Business Minister Richard Harrington Warns No-Deal Brexit Would Be A 'Disaster'


EU chief negotiator, Michel Barnier, has claimed that the UK-EU Withdrawal agreement is "the best possible deal", including the controversial Irish backstop, in an interview with Irish broadcaster RTE.

However there were signs some Brexiteers could reluctantly back Mrs May's deal amid concerns a cross-party grouping of MPs are plotting to impose a "softer" Brexit - or derail it altogether.

Attempts to reach a compromise Brexit vision with Labour have not worked, and May is now reportedly trying to win over rebel MPs in the Tory party.

The plan B motion will be laid out on 21 January, while MPs are set to vote on it on 29 January.

Following the crushing defeat last week of her agreement with Brussels, the Prime Minister will make oral and written statements to the House explaining how she intends to proceed.

It is understood she wants to show the European Union that MPs could back a deal without a backstop, in the hope of encouraging Brussels to soften its position.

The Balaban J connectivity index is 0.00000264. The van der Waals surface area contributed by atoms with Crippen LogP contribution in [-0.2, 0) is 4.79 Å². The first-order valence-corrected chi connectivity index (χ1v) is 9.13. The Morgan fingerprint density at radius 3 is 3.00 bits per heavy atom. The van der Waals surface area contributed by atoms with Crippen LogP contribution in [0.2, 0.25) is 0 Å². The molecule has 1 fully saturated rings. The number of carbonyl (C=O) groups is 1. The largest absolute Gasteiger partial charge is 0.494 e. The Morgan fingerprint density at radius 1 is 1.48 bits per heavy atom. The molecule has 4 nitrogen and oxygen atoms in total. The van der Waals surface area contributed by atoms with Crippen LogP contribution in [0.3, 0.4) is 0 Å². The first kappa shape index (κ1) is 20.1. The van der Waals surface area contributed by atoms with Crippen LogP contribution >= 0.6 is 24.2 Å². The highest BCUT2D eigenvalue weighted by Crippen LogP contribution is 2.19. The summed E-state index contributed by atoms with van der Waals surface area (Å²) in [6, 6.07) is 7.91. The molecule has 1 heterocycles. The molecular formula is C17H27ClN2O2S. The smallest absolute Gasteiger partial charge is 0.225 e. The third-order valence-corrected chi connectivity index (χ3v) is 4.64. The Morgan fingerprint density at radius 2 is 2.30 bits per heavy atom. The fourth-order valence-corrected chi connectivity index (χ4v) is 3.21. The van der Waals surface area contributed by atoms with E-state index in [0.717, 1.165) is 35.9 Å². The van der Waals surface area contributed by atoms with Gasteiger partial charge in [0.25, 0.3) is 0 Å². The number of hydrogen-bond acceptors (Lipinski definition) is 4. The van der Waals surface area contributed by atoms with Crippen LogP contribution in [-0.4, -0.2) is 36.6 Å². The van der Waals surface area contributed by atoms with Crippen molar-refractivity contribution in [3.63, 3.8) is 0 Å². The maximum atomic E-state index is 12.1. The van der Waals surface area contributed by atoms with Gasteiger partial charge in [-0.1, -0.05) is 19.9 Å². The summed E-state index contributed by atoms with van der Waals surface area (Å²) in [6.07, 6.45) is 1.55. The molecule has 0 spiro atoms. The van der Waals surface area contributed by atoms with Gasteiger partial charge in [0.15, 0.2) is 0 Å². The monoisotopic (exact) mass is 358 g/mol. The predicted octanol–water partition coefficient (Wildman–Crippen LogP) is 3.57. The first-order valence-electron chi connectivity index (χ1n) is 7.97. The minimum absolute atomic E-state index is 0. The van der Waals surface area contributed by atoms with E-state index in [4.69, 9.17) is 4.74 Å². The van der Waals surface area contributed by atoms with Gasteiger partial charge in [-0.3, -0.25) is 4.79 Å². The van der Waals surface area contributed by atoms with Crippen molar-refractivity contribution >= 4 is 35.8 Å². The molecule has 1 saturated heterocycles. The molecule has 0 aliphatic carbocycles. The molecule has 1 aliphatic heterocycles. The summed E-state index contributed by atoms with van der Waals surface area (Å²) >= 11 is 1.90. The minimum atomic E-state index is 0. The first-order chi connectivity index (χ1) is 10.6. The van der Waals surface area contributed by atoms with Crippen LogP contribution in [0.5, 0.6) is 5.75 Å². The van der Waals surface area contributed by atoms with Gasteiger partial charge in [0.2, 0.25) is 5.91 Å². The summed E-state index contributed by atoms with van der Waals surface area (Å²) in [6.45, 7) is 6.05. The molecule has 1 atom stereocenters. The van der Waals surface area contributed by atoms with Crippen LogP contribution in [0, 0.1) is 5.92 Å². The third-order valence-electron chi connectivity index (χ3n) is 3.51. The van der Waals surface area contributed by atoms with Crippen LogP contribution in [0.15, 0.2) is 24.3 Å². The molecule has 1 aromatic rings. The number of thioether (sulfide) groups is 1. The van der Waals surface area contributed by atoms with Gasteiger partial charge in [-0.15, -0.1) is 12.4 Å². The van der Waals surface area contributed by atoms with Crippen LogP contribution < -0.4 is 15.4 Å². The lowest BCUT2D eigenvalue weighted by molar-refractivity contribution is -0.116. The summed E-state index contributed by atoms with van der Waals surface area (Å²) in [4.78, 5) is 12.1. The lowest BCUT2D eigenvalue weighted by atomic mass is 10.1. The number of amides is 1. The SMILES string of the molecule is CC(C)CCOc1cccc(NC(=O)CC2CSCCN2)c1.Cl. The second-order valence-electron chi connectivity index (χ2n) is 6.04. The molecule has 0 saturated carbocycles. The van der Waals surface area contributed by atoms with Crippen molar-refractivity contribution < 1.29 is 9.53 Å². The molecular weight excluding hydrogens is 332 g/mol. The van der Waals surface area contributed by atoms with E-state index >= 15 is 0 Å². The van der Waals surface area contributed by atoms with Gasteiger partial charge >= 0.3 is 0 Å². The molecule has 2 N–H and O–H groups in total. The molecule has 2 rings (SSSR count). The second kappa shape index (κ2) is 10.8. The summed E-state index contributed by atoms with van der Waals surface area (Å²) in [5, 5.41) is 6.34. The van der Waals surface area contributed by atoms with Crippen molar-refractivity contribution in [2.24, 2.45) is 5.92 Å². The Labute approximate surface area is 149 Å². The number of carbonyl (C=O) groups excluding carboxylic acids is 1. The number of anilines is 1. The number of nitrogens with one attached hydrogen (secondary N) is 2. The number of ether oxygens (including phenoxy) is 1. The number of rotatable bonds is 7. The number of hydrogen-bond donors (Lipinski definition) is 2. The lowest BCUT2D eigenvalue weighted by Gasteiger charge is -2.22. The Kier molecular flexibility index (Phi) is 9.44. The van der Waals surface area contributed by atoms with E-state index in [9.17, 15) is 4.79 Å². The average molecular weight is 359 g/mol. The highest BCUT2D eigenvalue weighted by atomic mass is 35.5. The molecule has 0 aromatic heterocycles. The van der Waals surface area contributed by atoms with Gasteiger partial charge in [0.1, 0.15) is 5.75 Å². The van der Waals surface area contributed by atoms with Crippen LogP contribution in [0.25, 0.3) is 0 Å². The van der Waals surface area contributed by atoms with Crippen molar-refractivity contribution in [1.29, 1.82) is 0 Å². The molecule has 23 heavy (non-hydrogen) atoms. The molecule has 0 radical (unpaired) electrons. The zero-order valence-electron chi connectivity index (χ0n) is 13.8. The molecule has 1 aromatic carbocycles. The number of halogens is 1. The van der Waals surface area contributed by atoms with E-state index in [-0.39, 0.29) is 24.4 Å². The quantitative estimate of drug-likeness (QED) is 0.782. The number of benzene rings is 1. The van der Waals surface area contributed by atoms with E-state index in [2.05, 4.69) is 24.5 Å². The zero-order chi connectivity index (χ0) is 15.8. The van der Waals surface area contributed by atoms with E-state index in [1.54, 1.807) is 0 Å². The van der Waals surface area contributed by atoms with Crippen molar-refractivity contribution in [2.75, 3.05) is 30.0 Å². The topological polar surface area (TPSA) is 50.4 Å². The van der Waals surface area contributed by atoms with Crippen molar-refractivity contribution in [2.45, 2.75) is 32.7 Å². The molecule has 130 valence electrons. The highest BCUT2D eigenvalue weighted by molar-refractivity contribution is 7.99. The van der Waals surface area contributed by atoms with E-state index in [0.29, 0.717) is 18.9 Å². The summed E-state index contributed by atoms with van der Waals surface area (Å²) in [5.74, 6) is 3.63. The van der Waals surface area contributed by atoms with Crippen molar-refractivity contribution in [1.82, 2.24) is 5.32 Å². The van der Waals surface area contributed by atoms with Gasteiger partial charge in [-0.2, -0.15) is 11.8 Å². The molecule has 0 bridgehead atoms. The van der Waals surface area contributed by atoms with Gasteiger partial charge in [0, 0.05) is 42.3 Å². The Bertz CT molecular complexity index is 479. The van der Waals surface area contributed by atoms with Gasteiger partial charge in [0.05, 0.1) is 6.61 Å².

How she will do this is unclear but The Telegraph reported on Sunday night that Theresa May was looking into amending the Good Friday Agreement in an attempt to unblock the Brexit impasse.

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Irish foreign minister Simon Coveney was adamant over the weekend the backstop - meant to ensure there is no hard border between Northern Ireland and the Republic - was an essential part of the Withdrawal Agreement.

With just weeks to go before Britain is due to leave the EU, Mrs May will return to Parliament on Monday to set out how she plans to try to break the Brexit deadlock after her deal was rejected by lawmakers last week.

Mr Raab said the tánaiste did not rule out an exit mechanism from the...

Cabinet sources have told Sky News that Mrs May made clear she was ditching efforts to seek a cross-party compromise, because the level of support expected from Labour MPs was not deemed strong enough to pass the Withdrawal Agreement and the subsequent Brexit legislation required before the United Kingdom leaves the EU.

"May's no-deal threat is empty and hugely expensive, wasting billions of pounds we should be spending on vital public services", he said.

May's spokesperson was previously cited by Reuters as saying that the prime minister was not taking a "no deal" Brexit option off the table after a request by Labour leader Jeremy Corbyn.